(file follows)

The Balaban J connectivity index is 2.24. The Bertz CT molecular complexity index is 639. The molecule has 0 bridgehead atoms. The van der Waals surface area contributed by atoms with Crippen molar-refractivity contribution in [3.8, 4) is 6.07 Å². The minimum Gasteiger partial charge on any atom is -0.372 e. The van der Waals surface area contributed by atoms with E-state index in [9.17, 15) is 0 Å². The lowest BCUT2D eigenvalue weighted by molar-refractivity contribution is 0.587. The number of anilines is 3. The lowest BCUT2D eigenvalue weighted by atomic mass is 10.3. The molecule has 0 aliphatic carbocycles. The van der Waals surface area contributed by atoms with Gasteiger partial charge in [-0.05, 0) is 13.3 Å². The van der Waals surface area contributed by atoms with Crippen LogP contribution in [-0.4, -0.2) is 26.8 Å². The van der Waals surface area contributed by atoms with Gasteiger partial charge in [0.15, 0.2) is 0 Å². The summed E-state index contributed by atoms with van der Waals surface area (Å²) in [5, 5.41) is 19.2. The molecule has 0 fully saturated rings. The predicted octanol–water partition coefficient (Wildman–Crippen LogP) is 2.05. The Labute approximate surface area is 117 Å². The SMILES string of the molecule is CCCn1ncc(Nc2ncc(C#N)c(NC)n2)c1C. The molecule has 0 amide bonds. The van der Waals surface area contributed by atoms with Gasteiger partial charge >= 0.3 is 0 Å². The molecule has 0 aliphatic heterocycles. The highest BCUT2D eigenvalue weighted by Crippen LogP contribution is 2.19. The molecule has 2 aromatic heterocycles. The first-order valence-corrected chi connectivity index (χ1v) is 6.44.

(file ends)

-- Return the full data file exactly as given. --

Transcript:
The Balaban J connectivity index is 2.24. The Bertz CT molecular complexity index is 639. The molecule has 0 bridgehead atoms. The van der Waals surface area contributed by atoms with Crippen molar-refractivity contribution in [3.8, 4) is 6.07 Å². The minimum Gasteiger partial charge on any atom is -0.372 e. The van der Waals surface area contributed by atoms with E-state index in [9.17, 15) is 0 Å². The lowest BCUT2D eigenvalue weighted by molar-refractivity contribution is 0.587. The number of anilines is 3. The lowest BCUT2D eigenvalue weighted by atomic mass is 10.3. The molecule has 0 aliphatic carbocycles. The van der Waals surface area contributed by atoms with Gasteiger partial charge in [-0.05, 0) is 13.3 Å². The van der Waals surface area contributed by atoms with Crippen LogP contribution in [-0.4, -0.2) is 26.8 Å². The van der Waals surface area contributed by atoms with Gasteiger partial charge in [0.15, 0.2) is 0 Å². The summed E-state index contributed by atoms with van der Waals surface area (Å²) in [5, 5.41) is 19.2. The molecule has 0 fully saturated rings. The predicted octanol–water partition coefficient (Wildman–Crippen LogP) is 2.05. The Labute approximate surface area is 117 Å². The SMILES string of the molecule is CCCn1ncc(Nc2ncc(C#N)c(NC)n2)c1C. The molecule has 0 amide bonds. The van der Waals surface area contributed by atoms with Gasteiger partial charge >= 0.3 is 0 Å². The molecule has 0 aliphatic heterocycles. The highest BCUT2D eigenvalue weighted by Crippen LogP contribution is 2.19. The molecule has 2 aromatic heterocycles. The first-order valence-corrected chi connectivity index (χ1v) is 6.44.